SCHOOL OF CIVIL AND ENVIRONMENTAL ENGINEERING Session 1 2013 CVEN 3401 SUSTAINABLE TRANSPORT AND HIGHWAY ENGINEERING COURSE DETAILS Units of Credit 6 Contact hours 5 hours per week Lecture Lecture Tutorial Monday, Friday, Friday, 9 - Cven introduction. 00 – 11. 00 9. 00 – 10. 00 10. 00 – 12. 00 Mathews Theatre A Mathews Theatre A Mat 230, Mat 107, Mat 309, MatSc G10, TETB G16, TETB2 G17, Quad G044, Quad G045, Quad G031, CivEng 102 Lecturer 1: Prof Travis Waller, s. [email protected] edu. au Room CE 110 Lecturer 2: Dr Upali Vandebona, u. [email protected] edu. au Room CE 105 Lecturer 3: Dr Babak Shahbodagh, b. [email protected] edu.
au Room CE507 Teaching assistant: Dr David Rey, d. [email protected] edu. au Course coordinator: Upali Vandebona INFORMATION ABOUT THE COURSE This is the first introductory course into the discipline of transport engineering as part of the broad field of civil and environmental engineering. An outline of the field of transport engineering and its relationships with other engineering and non-engineering disciplines is provided within the course. The basic concepts and terminology of the discipline is introduced. The course comprises of two strands. The first strand of the course covers the first 4 weeks of the session.
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This strand is concerned with the analysis, design and evaluation of traffic and network systems, including basics of the four step transport planning process. The aim of this strand is to learn the basics related to methods applicable in transport planning and traffic engineering profession. The methods learned in this strand will be relevant in urban transport planning as well as regional planning context. The lectures and tutorial work will provide an opportunity to learn engineering properties of traffic streams along with relevant measurement and network analysis techniques.
The second strand of the course will be run from week 5 to week 12. This strand is subdivided into two components. Aim of the first component is to give students a brief overview of the geometric design of Rural Highways and Roads. Road design is usually undertaken by specialists under the supervision of a civil engineer. The engineer must therefore have a good understanding of the design methods and the quality requirements to enable him/her to evaluate the design. To enable students to gain practical experience in road design, a major assignment is set in week 5.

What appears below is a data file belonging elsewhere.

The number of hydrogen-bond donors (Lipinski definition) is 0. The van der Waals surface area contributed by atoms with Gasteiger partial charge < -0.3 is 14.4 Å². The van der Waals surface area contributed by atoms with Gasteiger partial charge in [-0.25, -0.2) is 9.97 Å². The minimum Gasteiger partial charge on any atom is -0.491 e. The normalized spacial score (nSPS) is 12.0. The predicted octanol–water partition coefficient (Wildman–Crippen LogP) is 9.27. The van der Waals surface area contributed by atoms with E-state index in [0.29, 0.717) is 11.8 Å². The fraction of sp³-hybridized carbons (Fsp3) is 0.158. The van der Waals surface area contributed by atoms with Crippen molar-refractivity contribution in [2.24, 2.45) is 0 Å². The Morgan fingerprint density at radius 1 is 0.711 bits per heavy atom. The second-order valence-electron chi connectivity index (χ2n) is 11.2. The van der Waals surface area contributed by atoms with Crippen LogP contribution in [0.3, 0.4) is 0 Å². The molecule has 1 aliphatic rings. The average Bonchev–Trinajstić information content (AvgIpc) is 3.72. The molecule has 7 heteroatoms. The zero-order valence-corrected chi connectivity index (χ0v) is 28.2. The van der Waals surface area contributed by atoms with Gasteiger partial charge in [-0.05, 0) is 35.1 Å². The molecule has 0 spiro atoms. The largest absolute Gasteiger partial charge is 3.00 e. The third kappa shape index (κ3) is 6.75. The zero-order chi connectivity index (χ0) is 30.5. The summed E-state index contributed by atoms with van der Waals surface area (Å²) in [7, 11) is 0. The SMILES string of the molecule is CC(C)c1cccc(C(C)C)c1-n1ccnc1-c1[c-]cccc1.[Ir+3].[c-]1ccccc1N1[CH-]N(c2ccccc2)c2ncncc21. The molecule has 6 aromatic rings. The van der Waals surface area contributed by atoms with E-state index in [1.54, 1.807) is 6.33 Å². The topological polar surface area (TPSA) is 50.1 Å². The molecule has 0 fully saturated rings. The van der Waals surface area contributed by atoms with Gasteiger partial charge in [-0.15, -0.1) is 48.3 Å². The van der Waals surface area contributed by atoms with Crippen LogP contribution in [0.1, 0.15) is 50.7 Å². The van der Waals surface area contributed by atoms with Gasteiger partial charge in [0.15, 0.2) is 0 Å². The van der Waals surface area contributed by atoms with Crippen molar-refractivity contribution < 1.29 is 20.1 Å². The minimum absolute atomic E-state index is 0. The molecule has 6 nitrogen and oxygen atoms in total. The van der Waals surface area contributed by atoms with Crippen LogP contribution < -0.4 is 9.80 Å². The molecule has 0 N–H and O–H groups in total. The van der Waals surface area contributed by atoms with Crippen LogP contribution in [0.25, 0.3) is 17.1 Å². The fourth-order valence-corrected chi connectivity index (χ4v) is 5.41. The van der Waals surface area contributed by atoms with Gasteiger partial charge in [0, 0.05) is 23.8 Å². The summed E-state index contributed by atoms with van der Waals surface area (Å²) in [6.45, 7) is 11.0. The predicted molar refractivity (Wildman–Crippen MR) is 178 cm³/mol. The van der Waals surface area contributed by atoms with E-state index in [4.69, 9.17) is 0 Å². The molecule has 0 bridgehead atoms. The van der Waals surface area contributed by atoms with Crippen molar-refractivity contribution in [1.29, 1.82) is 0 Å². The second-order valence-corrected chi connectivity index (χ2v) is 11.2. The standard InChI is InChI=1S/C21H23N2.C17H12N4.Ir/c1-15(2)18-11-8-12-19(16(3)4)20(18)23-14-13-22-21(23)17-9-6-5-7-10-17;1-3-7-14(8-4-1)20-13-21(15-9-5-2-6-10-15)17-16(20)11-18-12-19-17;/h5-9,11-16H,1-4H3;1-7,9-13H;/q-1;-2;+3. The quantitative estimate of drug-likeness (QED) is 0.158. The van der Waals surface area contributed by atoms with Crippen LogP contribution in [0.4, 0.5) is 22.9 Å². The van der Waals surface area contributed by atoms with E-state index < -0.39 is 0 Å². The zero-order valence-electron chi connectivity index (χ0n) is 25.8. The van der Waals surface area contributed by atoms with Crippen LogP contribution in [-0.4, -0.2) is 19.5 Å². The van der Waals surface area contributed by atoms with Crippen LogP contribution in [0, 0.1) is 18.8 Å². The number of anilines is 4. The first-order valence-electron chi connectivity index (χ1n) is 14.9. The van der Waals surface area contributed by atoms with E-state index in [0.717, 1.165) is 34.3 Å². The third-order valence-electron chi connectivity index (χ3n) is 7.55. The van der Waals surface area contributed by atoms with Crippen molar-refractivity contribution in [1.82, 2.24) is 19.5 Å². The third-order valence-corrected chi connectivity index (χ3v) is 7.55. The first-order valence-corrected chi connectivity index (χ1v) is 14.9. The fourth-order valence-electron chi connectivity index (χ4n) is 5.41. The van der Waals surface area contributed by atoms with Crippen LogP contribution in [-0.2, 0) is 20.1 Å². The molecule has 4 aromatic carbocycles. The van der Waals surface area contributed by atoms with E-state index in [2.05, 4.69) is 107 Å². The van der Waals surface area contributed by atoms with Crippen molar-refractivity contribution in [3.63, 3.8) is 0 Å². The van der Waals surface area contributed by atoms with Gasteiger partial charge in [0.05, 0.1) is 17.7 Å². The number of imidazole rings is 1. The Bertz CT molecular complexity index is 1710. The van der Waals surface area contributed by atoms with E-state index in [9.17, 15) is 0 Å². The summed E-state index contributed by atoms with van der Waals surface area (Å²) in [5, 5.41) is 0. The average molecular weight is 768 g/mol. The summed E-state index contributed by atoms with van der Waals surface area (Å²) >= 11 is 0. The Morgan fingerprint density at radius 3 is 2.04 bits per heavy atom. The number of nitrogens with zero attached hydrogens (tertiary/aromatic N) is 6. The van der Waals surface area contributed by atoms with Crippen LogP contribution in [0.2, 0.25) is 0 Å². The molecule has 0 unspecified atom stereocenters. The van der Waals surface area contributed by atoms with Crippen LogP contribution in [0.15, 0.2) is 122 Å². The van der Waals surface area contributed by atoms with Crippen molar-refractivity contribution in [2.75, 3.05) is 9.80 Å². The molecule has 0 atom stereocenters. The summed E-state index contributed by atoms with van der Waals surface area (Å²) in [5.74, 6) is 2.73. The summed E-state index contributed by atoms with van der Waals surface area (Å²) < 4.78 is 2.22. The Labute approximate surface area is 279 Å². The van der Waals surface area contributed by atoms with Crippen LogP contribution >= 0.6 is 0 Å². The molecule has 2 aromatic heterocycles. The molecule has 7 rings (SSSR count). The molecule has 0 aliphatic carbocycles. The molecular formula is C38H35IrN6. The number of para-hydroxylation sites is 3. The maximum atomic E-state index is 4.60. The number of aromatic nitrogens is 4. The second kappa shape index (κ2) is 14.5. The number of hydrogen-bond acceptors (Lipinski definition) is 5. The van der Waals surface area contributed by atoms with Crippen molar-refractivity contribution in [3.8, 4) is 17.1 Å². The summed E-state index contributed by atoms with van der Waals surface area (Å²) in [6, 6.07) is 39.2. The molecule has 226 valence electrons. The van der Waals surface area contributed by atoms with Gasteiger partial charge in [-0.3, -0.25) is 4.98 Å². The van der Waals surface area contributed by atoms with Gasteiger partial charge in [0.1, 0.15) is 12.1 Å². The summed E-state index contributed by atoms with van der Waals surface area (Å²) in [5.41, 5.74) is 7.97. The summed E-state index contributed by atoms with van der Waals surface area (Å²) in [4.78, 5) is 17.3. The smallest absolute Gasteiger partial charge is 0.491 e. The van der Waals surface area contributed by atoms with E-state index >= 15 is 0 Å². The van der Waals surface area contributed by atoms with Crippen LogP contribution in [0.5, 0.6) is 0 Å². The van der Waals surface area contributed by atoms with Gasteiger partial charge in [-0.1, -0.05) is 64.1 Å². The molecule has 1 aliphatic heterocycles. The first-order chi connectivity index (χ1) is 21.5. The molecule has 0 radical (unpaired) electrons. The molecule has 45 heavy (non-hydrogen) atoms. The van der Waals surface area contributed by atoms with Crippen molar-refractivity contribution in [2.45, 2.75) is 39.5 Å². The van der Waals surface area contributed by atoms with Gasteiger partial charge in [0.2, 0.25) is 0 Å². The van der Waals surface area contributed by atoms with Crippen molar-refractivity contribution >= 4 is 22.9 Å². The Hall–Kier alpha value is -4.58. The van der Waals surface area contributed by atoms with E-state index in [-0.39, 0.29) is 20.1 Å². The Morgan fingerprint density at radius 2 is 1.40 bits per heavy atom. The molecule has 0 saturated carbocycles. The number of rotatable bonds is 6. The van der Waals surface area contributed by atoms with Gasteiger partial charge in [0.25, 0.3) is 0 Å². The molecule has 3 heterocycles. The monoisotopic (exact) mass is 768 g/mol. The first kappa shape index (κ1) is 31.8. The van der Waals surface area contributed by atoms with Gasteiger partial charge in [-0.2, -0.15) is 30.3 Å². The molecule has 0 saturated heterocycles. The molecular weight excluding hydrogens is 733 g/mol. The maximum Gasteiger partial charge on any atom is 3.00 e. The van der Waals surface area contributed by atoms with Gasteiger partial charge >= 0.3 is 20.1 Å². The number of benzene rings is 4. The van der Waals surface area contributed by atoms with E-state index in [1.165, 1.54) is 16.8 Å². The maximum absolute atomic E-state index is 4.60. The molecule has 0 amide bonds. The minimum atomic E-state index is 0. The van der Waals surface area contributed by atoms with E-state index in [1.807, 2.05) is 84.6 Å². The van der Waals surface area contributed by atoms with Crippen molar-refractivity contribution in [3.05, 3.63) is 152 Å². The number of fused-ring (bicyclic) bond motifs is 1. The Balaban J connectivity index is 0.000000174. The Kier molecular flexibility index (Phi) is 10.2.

Students are expected to work in groups on this assignment during tutorials. The progress of the project work will be noted by the tutors. Some extra time will be required to complete the project assignment. Students must present and defend their assignment in week 11 and 12. The design strategies being taught are based on the Austroads Road Design Guide. The second component deals with pavement design and evaluation issues. Aim of this component is to present the knowledge necessary for the design of economical pavement thickness and composition, which will provide a satisfactory level of service for the anticipated traffic on that road.
We will address issues like pavement composition, pavement analysis, design traffic and loads, pavement materials, material stabilization, and pavement thickness design. The design methodology taught in the course is based on the Austroads Pavement Design Guide. In the tutorials students are supposed to solve task relevant for pavement material characterization and pavement design. Link to virtual handbook: http://www. handbook. unsw. edu. au/undergraduate/courses/2013/CVEN3401. html OBJECTIVES The first strand is expected to develop skills related to the analysis of traffic and transport systems.
Topics include: overview of the transport task, trends in motorization, sustainable transport, motorized and nonmotorized transport, traffic flow fundamentals, definitions and concepts related to land use and transport systems; prediction methods of future transport demand; modeling and evaluation of transport systems; transport operations and traffic management. ? ? ? ? Understand components of the field of transport engineering. Learn the basic terminology of transport and traffic engineering practice.